Pink Floyd music Pink Floyd Roger Waters David Gilmour Nick Mason Rick Wright Pink Floyd Pink Floyd Pink Floyd
[Released Oct. '69]
Album I - Live Tracks
Astronomy Domine
Careful With That Axe, Eugene
Set The Controls for the Heart of the Sun
A Saucerful of Secrets
Album II - Individual experimentation
Grantchester Meadows
Several Species of Small Furry Animals Gathering in a Cave and Grooving With a Pict
The Narrow Way
The Grand Vizier's Garden Party

    Pink Floyd does NOT do "Greatest Hits" albums, so this is something entirely different.  In the throes of losing Syd, and struggling to find their true identity, the band sat down and asked themselves, "What can we do next?"  Well, one of the things they could do was to spread to the general public a taste of what it was like to be at a Pink Floyd concert (Album I).  The other was to give each band member a chance to "test his wings", by composing an experimental {CPFS} piece (Album II).  Half of it worked marvelously.
    Album I gives us just a little taste of what it must have been like to attend a concert, since a lot of the special sound effects the band made work so well live just don't translate fully to plastic.  By now, the band had figured out how to surround their audience with music, creating the effect of listening to your headphones right there in the auditorium.  The four pieces chosen for this album are all good for demonstrating the innovative instrumental techniques of the Floyd.  You may be somewhat disappointed that the live versions do not differ greatly from the studio recordings, but when you're the Floyd, that's a feat in itself.  The only negatives here are that the vocals did not record terribly well, and that the four songs chosen are very similar in tempo (slow), so it can be a good album to go to sleep by.  Part of the vocal recording problem was that Roger and Dave were just not really ready to sing strongly enough to front the band - they lacked some of the uninhibited quality that lead singers must have (as Syd surely did).  Still, the live version is often much better than the original cuts.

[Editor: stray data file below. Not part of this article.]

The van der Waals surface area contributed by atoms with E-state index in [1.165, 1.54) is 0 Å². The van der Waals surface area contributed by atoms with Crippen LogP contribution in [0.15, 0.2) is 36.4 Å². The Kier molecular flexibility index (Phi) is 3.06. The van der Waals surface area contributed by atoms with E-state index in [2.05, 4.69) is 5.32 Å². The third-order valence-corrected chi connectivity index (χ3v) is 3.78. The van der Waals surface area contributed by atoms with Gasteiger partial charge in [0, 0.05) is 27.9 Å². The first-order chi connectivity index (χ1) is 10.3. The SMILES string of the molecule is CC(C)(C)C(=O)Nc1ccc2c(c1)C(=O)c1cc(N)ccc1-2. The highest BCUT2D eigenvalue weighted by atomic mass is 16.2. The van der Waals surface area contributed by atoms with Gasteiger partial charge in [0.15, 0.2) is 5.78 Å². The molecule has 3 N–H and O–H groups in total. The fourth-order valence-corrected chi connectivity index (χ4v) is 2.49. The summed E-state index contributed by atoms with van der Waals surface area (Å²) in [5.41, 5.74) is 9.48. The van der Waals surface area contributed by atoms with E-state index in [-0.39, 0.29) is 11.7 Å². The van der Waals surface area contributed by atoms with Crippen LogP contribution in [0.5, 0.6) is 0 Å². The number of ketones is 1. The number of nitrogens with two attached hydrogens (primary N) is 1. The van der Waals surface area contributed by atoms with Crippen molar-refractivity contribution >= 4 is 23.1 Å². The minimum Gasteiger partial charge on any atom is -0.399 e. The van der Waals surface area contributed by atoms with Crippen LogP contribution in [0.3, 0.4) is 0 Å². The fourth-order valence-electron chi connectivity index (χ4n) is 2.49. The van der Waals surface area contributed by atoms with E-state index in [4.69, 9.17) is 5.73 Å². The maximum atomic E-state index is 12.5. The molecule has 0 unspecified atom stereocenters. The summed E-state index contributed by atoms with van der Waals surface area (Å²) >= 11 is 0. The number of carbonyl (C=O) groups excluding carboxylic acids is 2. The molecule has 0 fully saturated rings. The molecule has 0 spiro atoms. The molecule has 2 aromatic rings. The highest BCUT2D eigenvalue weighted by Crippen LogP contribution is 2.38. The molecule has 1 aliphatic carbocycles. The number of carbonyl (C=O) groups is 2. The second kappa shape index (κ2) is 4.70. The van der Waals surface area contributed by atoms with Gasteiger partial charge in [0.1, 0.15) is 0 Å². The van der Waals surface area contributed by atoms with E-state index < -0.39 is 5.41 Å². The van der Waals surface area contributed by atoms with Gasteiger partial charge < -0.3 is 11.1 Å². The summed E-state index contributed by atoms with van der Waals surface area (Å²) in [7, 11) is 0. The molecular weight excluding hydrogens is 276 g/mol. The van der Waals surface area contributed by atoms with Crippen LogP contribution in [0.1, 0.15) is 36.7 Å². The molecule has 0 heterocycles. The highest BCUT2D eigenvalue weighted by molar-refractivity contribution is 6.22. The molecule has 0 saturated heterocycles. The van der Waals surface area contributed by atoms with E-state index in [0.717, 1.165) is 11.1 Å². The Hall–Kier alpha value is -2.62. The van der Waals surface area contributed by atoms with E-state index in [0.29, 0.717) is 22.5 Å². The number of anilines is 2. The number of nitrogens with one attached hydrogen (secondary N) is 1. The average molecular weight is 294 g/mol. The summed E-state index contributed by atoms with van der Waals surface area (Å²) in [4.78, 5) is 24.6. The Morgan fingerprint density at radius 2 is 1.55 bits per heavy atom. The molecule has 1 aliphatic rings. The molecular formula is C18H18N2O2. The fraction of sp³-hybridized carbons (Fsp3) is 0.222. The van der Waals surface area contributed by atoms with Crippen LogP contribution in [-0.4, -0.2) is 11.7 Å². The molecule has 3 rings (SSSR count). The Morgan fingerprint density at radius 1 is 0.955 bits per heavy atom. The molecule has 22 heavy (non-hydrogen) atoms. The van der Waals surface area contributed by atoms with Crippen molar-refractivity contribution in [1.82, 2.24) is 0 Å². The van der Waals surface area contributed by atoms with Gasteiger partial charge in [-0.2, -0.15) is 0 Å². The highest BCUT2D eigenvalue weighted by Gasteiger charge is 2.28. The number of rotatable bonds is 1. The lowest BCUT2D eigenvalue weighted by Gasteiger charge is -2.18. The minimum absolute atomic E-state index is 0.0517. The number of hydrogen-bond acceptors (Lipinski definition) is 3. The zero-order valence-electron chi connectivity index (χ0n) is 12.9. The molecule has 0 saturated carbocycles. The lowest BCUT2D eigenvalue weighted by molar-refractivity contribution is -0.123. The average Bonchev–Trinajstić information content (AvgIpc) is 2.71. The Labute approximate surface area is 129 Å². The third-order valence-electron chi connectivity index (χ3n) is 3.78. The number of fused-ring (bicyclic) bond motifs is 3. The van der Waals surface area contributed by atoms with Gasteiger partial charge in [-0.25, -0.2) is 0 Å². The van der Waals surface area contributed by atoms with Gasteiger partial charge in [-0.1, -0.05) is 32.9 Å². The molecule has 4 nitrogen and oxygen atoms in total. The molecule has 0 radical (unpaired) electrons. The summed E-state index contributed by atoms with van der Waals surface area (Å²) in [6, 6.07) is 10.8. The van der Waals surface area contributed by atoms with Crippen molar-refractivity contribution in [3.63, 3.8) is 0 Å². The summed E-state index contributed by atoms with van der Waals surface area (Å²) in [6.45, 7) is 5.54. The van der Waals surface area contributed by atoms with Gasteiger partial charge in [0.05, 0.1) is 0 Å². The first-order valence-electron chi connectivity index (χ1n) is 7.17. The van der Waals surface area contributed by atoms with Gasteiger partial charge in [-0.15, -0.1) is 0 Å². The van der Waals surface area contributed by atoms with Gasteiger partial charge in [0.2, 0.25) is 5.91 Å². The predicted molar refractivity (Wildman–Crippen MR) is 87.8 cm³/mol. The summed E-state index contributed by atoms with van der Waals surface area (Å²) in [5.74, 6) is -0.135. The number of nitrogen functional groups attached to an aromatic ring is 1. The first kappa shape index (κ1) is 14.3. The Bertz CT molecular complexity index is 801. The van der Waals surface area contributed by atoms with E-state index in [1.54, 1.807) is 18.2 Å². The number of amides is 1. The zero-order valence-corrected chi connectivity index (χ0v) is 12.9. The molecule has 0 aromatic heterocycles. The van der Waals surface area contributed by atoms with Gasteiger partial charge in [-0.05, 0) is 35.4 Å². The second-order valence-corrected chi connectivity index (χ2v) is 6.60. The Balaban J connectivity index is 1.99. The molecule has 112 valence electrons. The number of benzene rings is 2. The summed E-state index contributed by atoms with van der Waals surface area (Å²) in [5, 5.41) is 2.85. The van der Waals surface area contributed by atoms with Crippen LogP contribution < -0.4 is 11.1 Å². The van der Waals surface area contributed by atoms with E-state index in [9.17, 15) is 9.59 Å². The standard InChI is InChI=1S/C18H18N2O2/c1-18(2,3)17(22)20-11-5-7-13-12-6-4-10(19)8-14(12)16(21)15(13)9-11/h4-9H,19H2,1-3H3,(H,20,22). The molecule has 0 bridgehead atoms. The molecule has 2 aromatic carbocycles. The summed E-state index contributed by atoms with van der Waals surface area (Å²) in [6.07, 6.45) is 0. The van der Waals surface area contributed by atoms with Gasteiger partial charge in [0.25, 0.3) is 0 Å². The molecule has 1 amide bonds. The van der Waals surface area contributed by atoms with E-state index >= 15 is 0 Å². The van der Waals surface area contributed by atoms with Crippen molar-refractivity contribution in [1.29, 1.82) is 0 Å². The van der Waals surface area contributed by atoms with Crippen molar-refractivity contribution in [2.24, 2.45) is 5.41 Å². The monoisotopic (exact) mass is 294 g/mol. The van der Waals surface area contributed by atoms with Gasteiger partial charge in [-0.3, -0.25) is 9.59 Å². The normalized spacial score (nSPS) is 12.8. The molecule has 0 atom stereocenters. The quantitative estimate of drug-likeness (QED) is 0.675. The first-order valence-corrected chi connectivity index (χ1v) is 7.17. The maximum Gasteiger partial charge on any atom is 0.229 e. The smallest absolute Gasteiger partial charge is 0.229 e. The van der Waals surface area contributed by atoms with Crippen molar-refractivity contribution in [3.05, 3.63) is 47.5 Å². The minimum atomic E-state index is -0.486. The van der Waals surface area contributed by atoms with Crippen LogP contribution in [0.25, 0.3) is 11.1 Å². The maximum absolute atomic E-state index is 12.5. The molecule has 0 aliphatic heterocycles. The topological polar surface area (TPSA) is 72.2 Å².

Astronomy Domine is certainly different without Syd doing the vocals, but not necessarily "worse".  The live version gets a new intro, takes on a little more edge, and allows a little more jamming in the middle.  It only takes to the end of the first verse for you to recognize how much better a guitar player Dave is than Syd was - the clarity of his playing changes this song considerably for the better.  Lyrically, it suddenly seems to make more sense than it did before.  Already, you can hear the nuances {CPFS} in the music that will result in DARK SIDE OF THE MOON and WISH YOU WERE HERE.  One of the most impressive things is that Nick Mason really gets to show off a little, and is probably a much better drummer than you thought.  [See the review of the original album cut HERE.]
    Careful With That Axe, Eugene is a tune that had been part of the Floyd live repertoire for a long time, but stayed primarily a cult favorite until the RELICS album.  It has a peaceful, aimless sort of quality that allows its ethereal eeriness to sneak up on you.  Since I've heard it so much, I can't really recall how I felt the first time through, but now, every time, I can feel the tension building in me throughout the first 3 minutes.  The double entendre title supposedly comes from a time when a stagehand moved one of the guitars rather carelessly, and someone spoke the line to him.  (In musical parlance, a person's instrument is often called his "Axe")  Twisted as they are, the boys soon got to laughing about the inference in such a line, and the song was born.  Generally, it's a pretty harmless collection of loosely connected musical ideas.  (Another irony.)
      Set the Controls for the Heart of the Sun is pretty much identical to the album version, with a little improvement in the "jam" section, but there is a rather annoying techno-jam with Rick at the center.  It is much slower than the original version, and begins with a long cymbal-roll.  The lyrics are also slightly altered, with a decrease in meaning, I think.  It's the one piece on this album that doesn't seem to benefit greatly from being done live, so I'll stick with the album cut.  (See the original version reviewed HERE.)